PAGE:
Today, Vienna's gay scene remains very much grounded in the 6th District, close to the famous Secession building with its distinct golden bauble on the roof, as well as other beautiful examples of Jugendstil (art nouveau) by renowned architects like Otto Wagner. Known for its Saturday flea market, as well as an array of gay-frequented restaurants and gourmet food stalls, Naschmarkt is a popular weekend spot. Just beyond the market is Rosa Lila Villa, headquarters for numerous LGBT organizations and home to a busy gay café-bar and information hub. In this neighborhood, you'll also find the majority of Vienna's gay venues, including gay bars like Felixx and Mango Bar, welcoming lesbian spaces Marea Alta and Frauencafé, and hardcore establishments Hard On and Eagle. There are also a number of stylish gay-friendly restaurants in this area including Motto, whose roster of handsome waiters once included a young fashion student called Helmut Lang (before he became an internationally known designer); and schon-schön, which mixes restaurant with fashion boutique and hair salon.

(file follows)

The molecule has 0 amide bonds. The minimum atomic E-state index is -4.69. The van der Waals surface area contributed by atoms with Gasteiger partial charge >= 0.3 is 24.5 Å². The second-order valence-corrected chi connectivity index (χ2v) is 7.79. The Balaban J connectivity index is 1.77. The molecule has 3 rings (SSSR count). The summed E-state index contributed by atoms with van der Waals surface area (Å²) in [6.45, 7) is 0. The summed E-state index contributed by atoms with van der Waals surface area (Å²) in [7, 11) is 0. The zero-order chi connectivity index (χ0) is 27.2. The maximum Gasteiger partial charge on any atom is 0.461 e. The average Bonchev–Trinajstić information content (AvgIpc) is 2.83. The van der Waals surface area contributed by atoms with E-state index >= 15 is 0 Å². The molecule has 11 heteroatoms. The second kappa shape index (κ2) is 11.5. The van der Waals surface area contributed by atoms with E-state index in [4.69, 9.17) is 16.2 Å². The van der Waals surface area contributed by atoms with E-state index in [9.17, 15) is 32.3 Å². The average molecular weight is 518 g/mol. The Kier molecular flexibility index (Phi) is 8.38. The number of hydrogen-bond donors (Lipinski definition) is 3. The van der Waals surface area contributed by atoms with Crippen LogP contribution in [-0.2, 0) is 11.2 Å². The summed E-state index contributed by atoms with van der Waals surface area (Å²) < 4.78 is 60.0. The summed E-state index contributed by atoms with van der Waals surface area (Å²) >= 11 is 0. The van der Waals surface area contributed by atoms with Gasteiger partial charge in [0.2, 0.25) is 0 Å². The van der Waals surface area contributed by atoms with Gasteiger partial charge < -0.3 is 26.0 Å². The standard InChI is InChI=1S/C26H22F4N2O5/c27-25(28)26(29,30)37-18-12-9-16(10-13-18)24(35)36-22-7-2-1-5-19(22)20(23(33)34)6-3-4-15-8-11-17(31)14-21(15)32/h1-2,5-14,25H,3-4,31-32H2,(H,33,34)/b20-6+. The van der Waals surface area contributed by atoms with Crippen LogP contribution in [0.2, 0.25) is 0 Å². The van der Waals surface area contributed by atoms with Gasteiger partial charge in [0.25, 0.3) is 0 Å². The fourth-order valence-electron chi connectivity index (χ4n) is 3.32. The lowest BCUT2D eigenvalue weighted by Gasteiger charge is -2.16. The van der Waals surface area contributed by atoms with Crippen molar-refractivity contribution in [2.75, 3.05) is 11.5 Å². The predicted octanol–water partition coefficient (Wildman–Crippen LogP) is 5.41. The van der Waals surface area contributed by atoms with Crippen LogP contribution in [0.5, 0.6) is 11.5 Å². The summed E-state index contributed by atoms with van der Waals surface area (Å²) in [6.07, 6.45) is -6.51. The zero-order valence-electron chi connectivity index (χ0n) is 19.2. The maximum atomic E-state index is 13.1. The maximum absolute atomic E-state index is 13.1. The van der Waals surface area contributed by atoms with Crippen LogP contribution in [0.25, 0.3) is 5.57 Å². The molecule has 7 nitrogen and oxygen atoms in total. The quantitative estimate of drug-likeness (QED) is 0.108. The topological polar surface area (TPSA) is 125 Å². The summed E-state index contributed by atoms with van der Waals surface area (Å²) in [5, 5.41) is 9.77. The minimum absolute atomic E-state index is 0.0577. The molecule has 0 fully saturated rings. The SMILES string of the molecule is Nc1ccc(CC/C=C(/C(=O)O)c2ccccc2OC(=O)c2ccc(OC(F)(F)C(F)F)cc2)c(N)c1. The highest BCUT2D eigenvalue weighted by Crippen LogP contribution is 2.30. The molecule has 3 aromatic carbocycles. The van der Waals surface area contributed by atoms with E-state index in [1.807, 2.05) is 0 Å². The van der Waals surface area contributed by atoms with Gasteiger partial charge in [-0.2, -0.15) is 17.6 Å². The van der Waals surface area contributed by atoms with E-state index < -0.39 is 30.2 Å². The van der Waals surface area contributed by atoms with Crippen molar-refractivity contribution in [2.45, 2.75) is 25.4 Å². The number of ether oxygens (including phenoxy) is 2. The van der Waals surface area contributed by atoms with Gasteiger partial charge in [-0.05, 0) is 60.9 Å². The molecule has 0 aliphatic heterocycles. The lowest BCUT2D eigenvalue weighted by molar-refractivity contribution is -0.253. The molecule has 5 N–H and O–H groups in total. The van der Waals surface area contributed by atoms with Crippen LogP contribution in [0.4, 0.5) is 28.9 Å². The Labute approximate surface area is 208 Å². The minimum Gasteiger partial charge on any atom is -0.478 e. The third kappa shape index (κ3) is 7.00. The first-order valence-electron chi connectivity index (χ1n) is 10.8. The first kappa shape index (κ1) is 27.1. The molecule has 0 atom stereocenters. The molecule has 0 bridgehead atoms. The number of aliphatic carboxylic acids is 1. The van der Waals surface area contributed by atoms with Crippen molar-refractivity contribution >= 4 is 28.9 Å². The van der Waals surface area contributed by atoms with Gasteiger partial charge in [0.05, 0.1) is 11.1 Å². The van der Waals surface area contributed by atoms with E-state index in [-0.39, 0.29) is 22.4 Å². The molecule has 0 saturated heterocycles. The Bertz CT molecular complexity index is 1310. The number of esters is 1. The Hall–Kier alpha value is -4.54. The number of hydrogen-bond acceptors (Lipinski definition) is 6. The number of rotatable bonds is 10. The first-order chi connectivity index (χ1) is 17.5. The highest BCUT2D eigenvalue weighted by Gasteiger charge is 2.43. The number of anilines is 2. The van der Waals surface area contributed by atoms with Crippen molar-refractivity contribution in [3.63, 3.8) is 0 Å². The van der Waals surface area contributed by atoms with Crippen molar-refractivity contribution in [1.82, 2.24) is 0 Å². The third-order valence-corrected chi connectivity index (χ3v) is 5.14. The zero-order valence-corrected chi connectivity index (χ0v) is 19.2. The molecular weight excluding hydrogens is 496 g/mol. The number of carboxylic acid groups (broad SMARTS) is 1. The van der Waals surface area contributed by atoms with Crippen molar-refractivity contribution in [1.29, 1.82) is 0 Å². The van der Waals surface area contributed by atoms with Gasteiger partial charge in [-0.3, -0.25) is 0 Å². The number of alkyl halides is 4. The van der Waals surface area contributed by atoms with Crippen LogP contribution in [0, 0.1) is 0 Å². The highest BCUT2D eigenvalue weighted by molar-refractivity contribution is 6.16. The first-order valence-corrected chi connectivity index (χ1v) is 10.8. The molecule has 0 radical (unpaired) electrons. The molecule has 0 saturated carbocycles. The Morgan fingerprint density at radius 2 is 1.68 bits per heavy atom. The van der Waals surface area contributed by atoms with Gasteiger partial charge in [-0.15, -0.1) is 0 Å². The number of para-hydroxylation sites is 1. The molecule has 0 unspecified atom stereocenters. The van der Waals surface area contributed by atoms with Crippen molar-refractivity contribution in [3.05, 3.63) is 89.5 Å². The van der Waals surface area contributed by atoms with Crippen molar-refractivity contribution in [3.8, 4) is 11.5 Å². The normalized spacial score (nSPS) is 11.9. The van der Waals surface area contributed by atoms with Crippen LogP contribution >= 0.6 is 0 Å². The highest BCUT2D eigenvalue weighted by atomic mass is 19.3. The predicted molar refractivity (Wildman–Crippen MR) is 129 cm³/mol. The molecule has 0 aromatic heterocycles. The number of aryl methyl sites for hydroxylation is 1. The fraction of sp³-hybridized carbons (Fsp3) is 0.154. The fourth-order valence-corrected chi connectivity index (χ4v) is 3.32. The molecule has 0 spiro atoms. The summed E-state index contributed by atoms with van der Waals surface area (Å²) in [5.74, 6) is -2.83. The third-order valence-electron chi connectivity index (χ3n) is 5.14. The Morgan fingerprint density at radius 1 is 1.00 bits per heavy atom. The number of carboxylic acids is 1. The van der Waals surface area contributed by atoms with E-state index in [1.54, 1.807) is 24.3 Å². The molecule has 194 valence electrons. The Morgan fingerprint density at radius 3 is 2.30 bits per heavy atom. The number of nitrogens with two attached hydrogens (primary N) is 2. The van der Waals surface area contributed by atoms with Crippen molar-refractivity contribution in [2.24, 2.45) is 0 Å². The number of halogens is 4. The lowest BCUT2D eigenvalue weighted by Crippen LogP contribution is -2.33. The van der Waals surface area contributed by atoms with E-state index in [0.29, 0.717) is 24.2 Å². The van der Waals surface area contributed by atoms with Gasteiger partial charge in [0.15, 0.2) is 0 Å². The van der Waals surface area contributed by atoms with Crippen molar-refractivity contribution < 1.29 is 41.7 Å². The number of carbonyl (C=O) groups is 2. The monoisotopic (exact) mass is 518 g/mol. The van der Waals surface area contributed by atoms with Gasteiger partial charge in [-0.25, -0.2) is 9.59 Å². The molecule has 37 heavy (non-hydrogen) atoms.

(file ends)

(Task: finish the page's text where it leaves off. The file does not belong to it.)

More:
"Vienna is a cosmo-authentic city with a huge hidden flair," says Marcos Valenzuela from Vienna-based label Tiberius. "Between history and culture, palaces and coffee houses, kitsch and simplicity, Vienna offers an exciting way of living."

Tiberius was founded by Karl Ammerer in 1992 and originally offered typical fetish shop products. When Karl met Marcos, who came from Colombia seven years ago to study music, they took Tiberius in a new direction. "I realized the amazing potential from Tiberius' philosophy," explains Marcos. "So we decided to go forward and create the brand. We renewed the shop and created our own fashion identity."